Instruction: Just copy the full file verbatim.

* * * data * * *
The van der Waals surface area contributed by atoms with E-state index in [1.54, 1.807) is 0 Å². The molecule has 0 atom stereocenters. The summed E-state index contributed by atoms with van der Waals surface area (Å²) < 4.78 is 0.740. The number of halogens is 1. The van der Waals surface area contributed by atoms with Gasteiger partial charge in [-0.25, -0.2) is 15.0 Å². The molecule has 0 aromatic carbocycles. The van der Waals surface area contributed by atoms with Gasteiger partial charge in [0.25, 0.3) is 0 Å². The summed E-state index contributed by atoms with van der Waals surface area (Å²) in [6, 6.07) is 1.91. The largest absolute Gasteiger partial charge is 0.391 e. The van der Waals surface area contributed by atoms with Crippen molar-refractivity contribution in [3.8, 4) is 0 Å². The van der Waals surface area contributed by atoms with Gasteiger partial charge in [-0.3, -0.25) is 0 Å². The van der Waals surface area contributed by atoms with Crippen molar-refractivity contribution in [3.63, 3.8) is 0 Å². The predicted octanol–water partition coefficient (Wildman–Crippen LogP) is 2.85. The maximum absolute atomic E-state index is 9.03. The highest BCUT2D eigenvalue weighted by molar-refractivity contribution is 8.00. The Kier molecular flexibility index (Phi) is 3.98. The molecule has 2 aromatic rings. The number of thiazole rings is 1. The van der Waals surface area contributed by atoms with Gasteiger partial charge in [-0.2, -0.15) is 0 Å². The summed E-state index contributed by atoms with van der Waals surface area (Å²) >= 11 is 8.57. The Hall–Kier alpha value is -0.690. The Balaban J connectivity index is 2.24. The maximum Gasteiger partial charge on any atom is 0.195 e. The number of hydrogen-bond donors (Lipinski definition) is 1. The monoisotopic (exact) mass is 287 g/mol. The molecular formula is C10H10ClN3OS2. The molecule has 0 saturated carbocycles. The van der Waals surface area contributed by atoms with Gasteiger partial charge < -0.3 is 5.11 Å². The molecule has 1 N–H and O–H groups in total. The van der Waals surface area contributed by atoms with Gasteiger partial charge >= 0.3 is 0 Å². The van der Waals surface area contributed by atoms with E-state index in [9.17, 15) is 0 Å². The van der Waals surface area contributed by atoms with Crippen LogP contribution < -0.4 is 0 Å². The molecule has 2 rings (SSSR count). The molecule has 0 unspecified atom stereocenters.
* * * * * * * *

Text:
The van der Waals surface area contributed by atoms with E-state index in [1.54, 1.807) is 0 Å². The molecule has 0 atom stereocenters. The summed E-state index contributed by atoms with van der Waals surface area (Å²) < 4.78 is 0.740. The number of halogens is 1. The van der Waals surface area contributed by atoms with Gasteiger partial charge in [-0.25, -0.2) is 15.0 Å². The molecule has 0 aromatic carbocycles. The van der Waals surface area contributed by atoms with Gasteiger partial charge in [0.25, 0.3) is 0 Å². The summed E-state index contributed by atoms with van der Waals surface area (Å²) in [6, 6.07) is 1.91. The largest absolute Gasteiger partial charge is 0.391 e. The van der Waals surface area contributed by atoms with Crippen molar-refractivity contribution in [3.8, 4) is 0 Å². The van der Waals surface area contributed by atoms with Gasteiger partial charge in [-0.3, -0.25) is 0 Å². The van der Waals surface area contributed by atoms with Crippen molar-refractivity contribution in [3.63, 3.8) is 0 Å². The predicted octanol–water partition coefficient (Wildman–Crippen LogP) is 2.85. The maximum absolute atomic E-state index is 9.03. The highest BCUT2D eigenvalue weighted by molar-refractivity contribution is 8.00. The Kier molecular flexibility index (Phi) is 3.98. The molecule has 2 aromatic rings. The number of thiazole rings is 1. The van der Waals surface area contributed by atoms with Gasteiger partial charge in [-0.2, -0.15) is 0 Å². The summed E-state index contributed by atoms with van der Waals surface area (Å²) >= 11 is 8.57. The Hall–Kier alpha value is -0.690. The Balaban J connectivity index is 2.24. The maximum Gasteiger partial charge on any atom is 0.195 e. The number of hydrogen-bond donors (Lipinski definition) is 1. The monoisotopic (exact) mass is 287 g/mol. The molecular formula is C10H10ClN3OS2. The molecule has 0 saturated carbocycles. The van der Waals surface area contributed by atoms with Gasteiger partial charge < -0.3 is 5.11 Å². The molecule has 1 N–H and O–H groups in total. The van der Waals surface area contributed by atoms with Gasteiger partial charge >= 0.3 is 0 Å². The van der Waals surface area contributed by atoms with E-state index in [9.17, 15) is 0 Å². The van der Waals surface area contributed by atoms with Crippen LogP contribution < -0.4 is 0 Å². The molecule has 2 rings (SSSR count). The molecule has 0 unspecified atom stereocenters.